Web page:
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If This Were a Drug, the Price Would Be $100,000

Scientific articles | Wednesday 18 July 2018

If This Were a Drug, the Price Would Be $100,000

The use of an online tool that allowed patients with metastatic cancer to report symptoms to their care team in “real time” was associated with a 5-month improvement in overall survival, compared with usual care based on follow-up, according to new randomized clinical trials results.

“If This Were a Drug that had a survival advantage of this magnitude, it would be retail priced at $100,000s, said Harold Burnstein from Dana Farber Cancer Institute in Boston, Massachusetts, who commented during the press event. Dr. Burnstein acknowledged that the practice of medicine has been behind the curve in technology adoption.

The study took place at Memorial Sloan Kettering Cancer Center (MSKCC) in New York City and was featured at the American Society of Clinical Oncology (ASCO) 2017 Annual Meeting.   Dr. Ethan Basch, MD, MSc, (UNC Lineberger Comprehensive Cancer Center member, Director of Cancer Outcomes Research Program, and Professor in UNC-Chapel Hill Department of Medicine in the Division of Hematology and Oncology) was the scientific responsible of the study.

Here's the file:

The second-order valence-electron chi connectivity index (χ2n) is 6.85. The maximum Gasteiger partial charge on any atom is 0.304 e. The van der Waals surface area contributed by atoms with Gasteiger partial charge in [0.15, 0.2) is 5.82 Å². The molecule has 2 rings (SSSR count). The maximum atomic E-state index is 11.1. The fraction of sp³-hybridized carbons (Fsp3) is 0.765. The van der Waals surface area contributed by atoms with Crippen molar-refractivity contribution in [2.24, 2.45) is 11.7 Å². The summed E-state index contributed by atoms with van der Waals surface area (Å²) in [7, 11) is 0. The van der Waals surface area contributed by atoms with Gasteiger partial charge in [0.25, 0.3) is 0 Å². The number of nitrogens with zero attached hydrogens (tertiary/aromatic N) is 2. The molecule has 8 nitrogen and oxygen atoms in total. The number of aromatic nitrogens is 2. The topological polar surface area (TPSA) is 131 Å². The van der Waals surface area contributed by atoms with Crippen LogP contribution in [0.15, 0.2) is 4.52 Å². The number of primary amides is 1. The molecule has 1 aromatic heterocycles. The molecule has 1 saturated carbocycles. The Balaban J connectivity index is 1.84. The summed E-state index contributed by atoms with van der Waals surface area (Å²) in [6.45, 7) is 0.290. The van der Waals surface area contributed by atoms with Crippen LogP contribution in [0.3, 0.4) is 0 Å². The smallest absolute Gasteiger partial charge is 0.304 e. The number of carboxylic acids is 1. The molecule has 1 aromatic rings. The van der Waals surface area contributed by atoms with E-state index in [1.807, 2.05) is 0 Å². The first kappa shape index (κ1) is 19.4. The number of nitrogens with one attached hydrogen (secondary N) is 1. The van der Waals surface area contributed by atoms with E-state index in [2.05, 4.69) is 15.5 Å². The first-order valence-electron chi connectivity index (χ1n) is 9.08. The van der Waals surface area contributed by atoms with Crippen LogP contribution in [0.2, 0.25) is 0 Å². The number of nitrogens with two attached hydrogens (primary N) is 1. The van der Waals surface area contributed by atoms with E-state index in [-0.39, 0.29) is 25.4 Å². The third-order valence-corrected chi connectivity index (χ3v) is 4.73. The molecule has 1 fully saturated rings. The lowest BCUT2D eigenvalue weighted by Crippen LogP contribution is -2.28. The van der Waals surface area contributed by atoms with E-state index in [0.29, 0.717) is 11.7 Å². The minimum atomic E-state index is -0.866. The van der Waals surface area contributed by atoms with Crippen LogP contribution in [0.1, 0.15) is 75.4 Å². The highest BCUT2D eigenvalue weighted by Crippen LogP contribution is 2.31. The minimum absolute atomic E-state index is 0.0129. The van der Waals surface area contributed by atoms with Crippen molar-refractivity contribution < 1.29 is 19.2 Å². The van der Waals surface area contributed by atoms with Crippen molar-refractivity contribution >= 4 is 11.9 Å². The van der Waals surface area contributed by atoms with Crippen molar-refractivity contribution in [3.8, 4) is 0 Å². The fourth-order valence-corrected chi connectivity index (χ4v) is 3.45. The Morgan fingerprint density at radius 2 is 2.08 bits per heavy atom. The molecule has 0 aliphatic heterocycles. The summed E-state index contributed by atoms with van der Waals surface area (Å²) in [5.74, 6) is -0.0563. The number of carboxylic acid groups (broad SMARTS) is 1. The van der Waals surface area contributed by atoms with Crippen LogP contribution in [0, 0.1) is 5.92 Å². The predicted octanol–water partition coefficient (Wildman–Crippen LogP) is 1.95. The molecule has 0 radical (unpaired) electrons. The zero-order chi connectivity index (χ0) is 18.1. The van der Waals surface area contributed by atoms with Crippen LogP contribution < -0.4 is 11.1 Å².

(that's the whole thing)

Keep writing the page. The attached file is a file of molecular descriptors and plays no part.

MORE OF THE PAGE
Dr. Betty Ferrell noted that the study added to the growing body of evidence that unreported symptoms impact not only quality of life but survival.  “It is very well established that patients are often hesitant to report symptoms and tend to endure symptoms rather than to see them as influencing their survival”.

Dr. Dawn Hershman, a medical oncologist at the Herbert Irving Comprehensive Cancer Center, Columbia University, New York City, commented that the key is the use of patient-reported outcomes and acting on symptoms early. “Acting early can prevent toxicities and improve adherence to effective treatment”.

The report of symptoms using the web-based tool by the patients can have positive effects on disease outcome and the quality of life. This may be related to the early responsiveness of the clinicians and early management of symptoms, avoiding further complications, such as nausea, constipation, pain, etc.

CureCancer is a web-based tool that provides patients with these exact services. It is easy to use and helps you to record your medications and your treatments, organize your medical files, self-report, follow and share your symptoms with your doctor. Thus, it enables you to receive early medical response and therapy, to prevent or minimize toxicity and improve your adherence to effective treatment.

CureCancer can help you live longer and better.

References:

  1. https://www.medscape.com/viewarticle/881080
  2. http://search.medscape.com/search/?q=Ethan%20Basch&
  3. https://www.medscape.com/slideshow/asco2017-6008792#
  4. https://jamanetwork.com/journals/jama/fullarticle/2630810
  5. https://www.washingtonpost.com/news/to-your-health/wp/2017/06/04/how-a-simple-tech-tool-can-help-cancer-patients-live-longer/?utm_term=.a1f081014d98